🔖 The Shape Of The Machine (archive) by Mike Hoye
Google’s monitor and monetize system can be broken down into three parts. In isolation these parts seem to be well-intentioned.
- Performance: AMP will speed up your web pages
- Search: Faster loading pages are better search results
- Advertising: Ad revenue keeps websites alive.
Put them all together and it becomes a thinly veiled extortion scheme. And unlike Microsoft and Facebook, Google still pretends that it is doing good work with good intentions.
🔖 Pieces of Thinking (archive)
Reasons why some people in the Hacker News community have stopped blogging and why Desmond (author of this post) continues:
- Lack of readers. The author finds writing to be pieces of thought that help him think.
- Fear of being wrong and having a public record of it. The author believes that everyone has the permission to grow and that people’s opinions can and should change over time.
🔖 Musings About Building Websites out of WordPress Blocks (archive)
Gutenberg blocks solved the problem of content editing, but can they scale to solve full-site editing too? There is a significant jump in complexity between these two problems.
Site building requires smarter blocks. Ones that are dynamic and that can change according to the context of the site and the blocks that are around them. Block APIs will need to be able to do this and a lot more to really enable full-site editing.
🔖 Radical Care as the Foundation for a Better World (archive)
Care is the foundation of society. It goes unrecognized and is undervalued. It is crucial for the maintenance of the personal, as well as the maintenance of infrastructures and institutions. Without it there would be no economy, culture, or politics.
Care goes beyond the logic of capitalism:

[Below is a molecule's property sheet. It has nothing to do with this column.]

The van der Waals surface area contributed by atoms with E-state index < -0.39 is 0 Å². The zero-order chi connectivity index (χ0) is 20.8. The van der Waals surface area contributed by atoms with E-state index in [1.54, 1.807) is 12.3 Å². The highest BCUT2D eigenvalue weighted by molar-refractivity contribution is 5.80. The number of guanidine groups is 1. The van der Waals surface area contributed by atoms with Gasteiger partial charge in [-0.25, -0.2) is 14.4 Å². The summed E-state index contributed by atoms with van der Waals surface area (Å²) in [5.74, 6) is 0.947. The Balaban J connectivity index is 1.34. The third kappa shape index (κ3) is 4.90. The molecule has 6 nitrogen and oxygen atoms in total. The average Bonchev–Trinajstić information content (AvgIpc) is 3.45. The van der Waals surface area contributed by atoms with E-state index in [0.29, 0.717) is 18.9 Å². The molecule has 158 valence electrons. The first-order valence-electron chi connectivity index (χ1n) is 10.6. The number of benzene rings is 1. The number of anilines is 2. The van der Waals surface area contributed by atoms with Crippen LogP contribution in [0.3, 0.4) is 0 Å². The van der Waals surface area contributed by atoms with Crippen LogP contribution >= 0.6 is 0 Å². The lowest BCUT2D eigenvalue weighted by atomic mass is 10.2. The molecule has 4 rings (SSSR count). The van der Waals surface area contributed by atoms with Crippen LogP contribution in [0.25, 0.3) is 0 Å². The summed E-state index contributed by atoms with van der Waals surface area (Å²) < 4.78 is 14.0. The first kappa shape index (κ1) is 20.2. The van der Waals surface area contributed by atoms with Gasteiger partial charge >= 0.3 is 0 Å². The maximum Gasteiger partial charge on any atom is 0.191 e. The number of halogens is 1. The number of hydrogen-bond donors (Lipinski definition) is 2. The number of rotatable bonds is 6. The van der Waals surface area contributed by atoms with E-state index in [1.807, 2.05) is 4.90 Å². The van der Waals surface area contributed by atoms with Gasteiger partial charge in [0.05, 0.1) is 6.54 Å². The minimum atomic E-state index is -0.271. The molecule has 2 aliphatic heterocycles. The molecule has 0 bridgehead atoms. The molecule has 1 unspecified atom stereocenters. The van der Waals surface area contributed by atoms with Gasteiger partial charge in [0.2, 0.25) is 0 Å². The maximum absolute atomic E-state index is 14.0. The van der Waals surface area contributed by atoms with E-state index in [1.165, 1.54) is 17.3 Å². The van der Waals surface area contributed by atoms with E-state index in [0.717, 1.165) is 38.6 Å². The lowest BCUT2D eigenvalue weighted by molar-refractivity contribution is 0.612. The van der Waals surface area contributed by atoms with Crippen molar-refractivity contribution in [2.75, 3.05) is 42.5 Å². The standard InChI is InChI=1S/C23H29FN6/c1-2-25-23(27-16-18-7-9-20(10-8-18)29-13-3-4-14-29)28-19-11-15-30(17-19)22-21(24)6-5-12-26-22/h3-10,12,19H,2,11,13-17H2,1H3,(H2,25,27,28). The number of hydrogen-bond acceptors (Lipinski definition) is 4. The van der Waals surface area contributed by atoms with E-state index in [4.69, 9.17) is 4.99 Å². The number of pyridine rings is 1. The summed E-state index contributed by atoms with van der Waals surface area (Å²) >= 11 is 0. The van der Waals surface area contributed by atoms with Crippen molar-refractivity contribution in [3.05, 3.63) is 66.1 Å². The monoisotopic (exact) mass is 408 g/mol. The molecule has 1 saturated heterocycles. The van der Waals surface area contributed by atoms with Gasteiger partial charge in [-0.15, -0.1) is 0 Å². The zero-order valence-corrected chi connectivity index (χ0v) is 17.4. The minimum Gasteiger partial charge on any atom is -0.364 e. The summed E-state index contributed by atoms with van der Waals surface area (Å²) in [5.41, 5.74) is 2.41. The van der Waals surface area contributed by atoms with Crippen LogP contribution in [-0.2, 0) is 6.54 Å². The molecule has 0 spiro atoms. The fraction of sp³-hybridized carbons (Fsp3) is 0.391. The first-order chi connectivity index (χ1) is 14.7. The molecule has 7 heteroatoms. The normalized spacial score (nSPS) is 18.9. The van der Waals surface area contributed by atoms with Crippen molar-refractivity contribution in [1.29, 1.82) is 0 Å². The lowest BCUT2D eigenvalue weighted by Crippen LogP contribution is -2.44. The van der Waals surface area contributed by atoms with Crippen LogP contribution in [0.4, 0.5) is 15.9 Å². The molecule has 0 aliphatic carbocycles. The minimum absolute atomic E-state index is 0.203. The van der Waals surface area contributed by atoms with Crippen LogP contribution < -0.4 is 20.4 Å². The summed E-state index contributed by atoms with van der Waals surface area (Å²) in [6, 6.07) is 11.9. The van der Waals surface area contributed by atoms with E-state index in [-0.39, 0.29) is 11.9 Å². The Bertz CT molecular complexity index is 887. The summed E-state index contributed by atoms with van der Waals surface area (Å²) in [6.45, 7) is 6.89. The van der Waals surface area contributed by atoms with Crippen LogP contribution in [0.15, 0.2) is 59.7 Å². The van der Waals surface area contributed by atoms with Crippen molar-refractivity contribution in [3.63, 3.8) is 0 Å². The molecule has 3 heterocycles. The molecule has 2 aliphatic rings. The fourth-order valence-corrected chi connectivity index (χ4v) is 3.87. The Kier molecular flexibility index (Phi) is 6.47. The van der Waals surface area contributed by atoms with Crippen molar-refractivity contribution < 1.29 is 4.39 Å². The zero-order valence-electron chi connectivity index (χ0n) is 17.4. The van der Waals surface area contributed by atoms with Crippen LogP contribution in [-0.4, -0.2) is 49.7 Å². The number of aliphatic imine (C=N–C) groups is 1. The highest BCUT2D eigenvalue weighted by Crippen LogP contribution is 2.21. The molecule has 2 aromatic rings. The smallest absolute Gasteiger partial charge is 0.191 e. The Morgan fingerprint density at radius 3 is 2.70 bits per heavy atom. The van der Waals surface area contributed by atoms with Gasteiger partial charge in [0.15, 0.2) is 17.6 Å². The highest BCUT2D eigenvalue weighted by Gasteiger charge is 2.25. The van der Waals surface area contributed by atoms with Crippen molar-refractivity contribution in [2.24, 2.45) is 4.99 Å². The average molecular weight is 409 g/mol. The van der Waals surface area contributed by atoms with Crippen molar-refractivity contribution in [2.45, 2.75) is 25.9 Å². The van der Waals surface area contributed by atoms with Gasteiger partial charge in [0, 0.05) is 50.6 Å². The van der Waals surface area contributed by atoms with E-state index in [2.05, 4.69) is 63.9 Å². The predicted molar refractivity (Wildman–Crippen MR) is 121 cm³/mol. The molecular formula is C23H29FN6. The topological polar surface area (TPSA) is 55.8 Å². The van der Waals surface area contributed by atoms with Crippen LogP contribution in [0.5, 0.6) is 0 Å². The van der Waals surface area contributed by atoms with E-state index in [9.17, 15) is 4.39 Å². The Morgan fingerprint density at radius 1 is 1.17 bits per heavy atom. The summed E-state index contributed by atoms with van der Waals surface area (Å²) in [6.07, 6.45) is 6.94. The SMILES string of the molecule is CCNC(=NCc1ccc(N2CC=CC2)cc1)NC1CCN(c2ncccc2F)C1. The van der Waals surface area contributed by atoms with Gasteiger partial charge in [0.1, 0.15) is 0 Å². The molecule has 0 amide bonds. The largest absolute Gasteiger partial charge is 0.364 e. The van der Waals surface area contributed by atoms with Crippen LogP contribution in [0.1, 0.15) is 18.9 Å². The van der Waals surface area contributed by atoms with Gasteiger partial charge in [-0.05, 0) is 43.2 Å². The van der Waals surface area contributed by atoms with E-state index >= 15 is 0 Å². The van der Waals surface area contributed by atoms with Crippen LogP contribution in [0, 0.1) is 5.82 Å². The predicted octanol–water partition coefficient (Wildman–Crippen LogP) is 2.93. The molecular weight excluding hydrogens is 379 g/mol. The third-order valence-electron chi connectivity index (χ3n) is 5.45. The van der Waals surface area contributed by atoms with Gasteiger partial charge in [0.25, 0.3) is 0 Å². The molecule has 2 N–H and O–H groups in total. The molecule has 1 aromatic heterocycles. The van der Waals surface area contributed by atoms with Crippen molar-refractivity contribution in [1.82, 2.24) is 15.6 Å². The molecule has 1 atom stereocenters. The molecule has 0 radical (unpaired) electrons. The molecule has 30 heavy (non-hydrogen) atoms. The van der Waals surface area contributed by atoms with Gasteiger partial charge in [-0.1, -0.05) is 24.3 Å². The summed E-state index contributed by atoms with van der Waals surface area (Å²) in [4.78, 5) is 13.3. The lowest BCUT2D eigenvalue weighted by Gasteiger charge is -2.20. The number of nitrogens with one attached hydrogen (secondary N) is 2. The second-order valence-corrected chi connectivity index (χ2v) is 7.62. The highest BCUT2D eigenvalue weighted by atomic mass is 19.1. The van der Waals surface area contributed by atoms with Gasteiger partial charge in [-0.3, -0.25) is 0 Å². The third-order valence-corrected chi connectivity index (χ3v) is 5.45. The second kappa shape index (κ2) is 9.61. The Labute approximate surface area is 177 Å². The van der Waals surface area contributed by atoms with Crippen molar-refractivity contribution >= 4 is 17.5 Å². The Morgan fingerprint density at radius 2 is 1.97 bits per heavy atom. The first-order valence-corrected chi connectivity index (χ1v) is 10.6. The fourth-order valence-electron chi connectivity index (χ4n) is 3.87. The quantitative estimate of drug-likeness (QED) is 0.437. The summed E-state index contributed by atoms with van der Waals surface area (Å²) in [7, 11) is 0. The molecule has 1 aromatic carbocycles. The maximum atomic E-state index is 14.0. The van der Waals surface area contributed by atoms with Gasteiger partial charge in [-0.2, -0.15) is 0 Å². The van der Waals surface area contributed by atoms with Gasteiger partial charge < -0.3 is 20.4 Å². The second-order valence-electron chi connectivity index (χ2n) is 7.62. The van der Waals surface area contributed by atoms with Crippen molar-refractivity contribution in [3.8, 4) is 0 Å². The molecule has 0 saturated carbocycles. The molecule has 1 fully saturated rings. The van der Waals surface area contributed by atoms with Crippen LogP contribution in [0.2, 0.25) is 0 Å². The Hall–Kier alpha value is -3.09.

- Value as defined by capitalism is quantifiable through economic measures
- Values like caring on the other hand are cultural, ethical, and qualitative, and are thus hard to measure
There are places where radical care is being demonstrated. Sociologists can enable Popular Education, a process that connects people’s experiences with critical theories. This helps people place their problems in a historical and political context and use the knowledge to develop strategies for change.
🔖 Design systems (archive)
Design systems aren’t just the what of patterns and components, but also the how of putting these elements togethers. Along with patterns, the design systems should also explain:
- the problem being solved
- when the pattern should be used
- when the pattern should not be used
🔖 Thoughts on Themes (archive)
Gutenberg is meant to be the common interaction point for making and customizing your website’s elements — navigation, content, site elements. It is not meant to take agency away from themes. Themes will continue to provide templates, designs and layouts. Blocks only make these things more portable and easier for the user.
Themes make overarching decisions of typography, color and design, this should make it easier for the user to make specific decisions for their website. The customizability that Gutenberg provides must be guided by themes.
🔖 The Good WordPress Theme (archive)
WordPress.org themes and premium WordPress themes differ in scope. The former is narrow and only handles styling and layout, the latter is supposed to be a one-stop-shop for a website. Good premium themes: